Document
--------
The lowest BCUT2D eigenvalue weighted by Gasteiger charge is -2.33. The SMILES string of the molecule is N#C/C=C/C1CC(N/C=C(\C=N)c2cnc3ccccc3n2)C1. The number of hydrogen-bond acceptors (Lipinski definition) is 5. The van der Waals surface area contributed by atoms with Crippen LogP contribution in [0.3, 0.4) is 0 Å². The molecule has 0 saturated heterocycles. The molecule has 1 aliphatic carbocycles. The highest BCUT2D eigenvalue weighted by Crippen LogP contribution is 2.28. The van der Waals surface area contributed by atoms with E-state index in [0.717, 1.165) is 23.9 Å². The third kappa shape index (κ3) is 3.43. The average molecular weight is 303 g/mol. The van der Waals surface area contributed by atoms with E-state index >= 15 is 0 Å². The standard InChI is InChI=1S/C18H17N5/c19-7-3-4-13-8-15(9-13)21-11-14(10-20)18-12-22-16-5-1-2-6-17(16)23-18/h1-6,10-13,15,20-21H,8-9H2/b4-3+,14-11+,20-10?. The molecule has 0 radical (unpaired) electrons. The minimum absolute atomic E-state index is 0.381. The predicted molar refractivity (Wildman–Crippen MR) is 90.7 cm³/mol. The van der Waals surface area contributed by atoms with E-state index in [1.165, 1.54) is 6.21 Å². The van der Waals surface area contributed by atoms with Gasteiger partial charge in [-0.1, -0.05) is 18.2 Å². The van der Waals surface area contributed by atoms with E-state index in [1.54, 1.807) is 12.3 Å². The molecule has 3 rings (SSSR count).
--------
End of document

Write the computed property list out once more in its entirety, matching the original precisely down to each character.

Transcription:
The lowest BCUT2D eigenvalue weighted by Gasteiger charge is -2.33. The SMILES string of the molecule is N#C/C=C/C1CC(N/C=C(\C=N)c2cnc3ccccc3n2)C1. The number of hydrogen-bond acceptors (Lipinski definition) is 5. The van der Waals surface area contributed by atoms with Crippen LogP contribution in [0.3, 0.4) is 0 Å². The molecule has 0 saturated heterocycles. The molecule has 1 aliphatic carbocycles. The highest BCUT2D eigenvalue weighted by Crippen LogP contribution is 2.28. The van der Waals surface area contributed by atoms with E-state index in [0.717, 1.165) is 23.9 Å². The third kappa shape index (κ3) is 3.43. The average molecular weight is 303 g/mol. The van der Waals surface area contributed by atoms with E-state index >= 15 is 0 Å². The standard InChI is InChI=1S/C18H17N5/c19-7-3-4-13-8-15(9-13)21-11-14(10-20)18-12-22-16-5-1-2-6-17(16)23-18/h1-6,10-13,15,20-21H,8-9H2/b4-3+,14-11+,20-10?. The molecule has 0 radical (unpaired) electrons. The minimum absolute atomic E-state index is 0.381. The predicted molar refractivity (Wildman–Crippen MR) is 90.7 cm³/mol. The van der Waals surface area contributed by atoms with E-state index in [1.165, 1.54) is 6.21 Å². The van der Waals surface area contributed by atoms with Gasteiger partial charge in [-0.1, -0.05) is 18.2 Å². The van der Waals surface area contributed by atoms with E-state index in [1.54, 1.807) is 12.3 Å². The molecule has 3 rings (SSSR count).